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CoCoCoP meeting in Bergen, 3-4 February, 2006
The last meeting of the CoCoCoP project was held at the University of Bergen on 3-4 February, 2006. This was an editorial meeting of the publication, and only the two editors decided by the project team were present: David Newby and Anne-Brit Fenner.
The structure of the publication had been largely agreed upon at the previous meeting in Graz, where the project team discussed feedback on the articles written by participants of the CoCoCoP workshop. A few articles and case studies on Content and Language Integrated Learning and Human Rights were written after the Graz meeting and had to be read and commented on in Bergen.
At the publication meeting all the articles and case studies were given detailed feedback and some parts were rewritten. Since then each contributor has agreed to the changes made. Some of the project team members were dependent on the finalisation of the other documents before finishing their own articles, which will link the various papers into a coherent publication. All the materials were compiled and the following structure and contents of the publication were agreed upon:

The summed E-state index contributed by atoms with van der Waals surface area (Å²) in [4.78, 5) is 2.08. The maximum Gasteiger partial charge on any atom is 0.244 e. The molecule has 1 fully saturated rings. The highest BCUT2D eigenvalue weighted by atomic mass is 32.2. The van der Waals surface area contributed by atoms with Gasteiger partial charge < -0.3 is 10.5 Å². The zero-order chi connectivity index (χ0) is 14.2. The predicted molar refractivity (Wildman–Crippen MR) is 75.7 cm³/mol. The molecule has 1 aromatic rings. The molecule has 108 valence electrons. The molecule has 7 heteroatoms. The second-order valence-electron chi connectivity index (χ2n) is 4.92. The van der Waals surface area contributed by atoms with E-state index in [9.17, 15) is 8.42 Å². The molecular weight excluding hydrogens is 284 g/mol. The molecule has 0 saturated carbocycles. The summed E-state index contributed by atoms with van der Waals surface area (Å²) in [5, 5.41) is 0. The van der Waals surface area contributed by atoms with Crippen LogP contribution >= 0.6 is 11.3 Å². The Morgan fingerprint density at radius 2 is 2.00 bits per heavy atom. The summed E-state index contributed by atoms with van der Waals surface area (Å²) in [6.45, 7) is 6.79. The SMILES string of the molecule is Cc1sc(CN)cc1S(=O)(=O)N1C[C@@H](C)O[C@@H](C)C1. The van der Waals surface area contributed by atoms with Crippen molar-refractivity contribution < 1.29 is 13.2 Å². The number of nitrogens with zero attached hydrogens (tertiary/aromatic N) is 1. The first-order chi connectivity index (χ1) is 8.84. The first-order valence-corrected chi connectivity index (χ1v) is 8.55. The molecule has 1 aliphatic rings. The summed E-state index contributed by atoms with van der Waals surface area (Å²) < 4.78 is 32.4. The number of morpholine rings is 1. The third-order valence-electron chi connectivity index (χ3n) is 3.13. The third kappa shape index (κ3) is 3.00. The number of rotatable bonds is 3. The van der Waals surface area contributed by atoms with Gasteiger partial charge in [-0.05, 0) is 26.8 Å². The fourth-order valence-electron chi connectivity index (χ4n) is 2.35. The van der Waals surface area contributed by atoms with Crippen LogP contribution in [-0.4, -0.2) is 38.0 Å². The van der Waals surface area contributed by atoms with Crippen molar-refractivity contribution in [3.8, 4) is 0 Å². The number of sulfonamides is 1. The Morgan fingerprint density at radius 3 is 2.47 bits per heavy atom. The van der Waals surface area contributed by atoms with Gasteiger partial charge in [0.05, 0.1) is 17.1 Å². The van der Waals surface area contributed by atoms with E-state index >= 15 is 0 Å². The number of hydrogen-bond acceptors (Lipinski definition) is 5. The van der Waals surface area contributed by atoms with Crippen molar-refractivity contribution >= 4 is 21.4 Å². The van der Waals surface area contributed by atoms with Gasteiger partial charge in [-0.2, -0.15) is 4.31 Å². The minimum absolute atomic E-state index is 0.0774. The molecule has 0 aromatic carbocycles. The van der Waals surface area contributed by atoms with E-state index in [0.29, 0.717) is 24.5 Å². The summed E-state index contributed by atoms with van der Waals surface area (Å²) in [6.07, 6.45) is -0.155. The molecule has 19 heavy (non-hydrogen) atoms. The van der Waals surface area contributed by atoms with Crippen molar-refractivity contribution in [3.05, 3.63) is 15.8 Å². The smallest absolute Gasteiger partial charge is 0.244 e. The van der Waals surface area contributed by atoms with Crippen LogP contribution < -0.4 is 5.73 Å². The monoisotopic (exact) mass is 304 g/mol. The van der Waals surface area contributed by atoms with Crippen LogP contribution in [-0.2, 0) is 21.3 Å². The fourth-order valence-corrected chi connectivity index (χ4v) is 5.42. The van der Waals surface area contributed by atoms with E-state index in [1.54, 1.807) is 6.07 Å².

Section A: Theories and Principles:
Section B: Applications, Mediation and Implementation:
The last major event in the CoCoCoP project took place in September in Graz. In addition to the project team, two workshop participants were invited to elaborate on their valuable contribution on Human Rights education.
Contributions to the publication from project participants had been received in advance of the meeting. Since the workshop in November 2004 the number of participants directly involved in the remaining phases of the CoCoCoP project has diminished, but the wealth of ideas in the contributions for the publication makes up for the participants who have not fulfilled their obligations.
During the meeting, contributions presented by project participants were discussed and the task of giving written feedback was distributed between members of the project team. The rest of the publication meeting was devoted to cooperation on joint and individual articles. Finally, deadlines were decided.
After an introductory article, the publication will contain both theoretical and practical aspects of the following topics: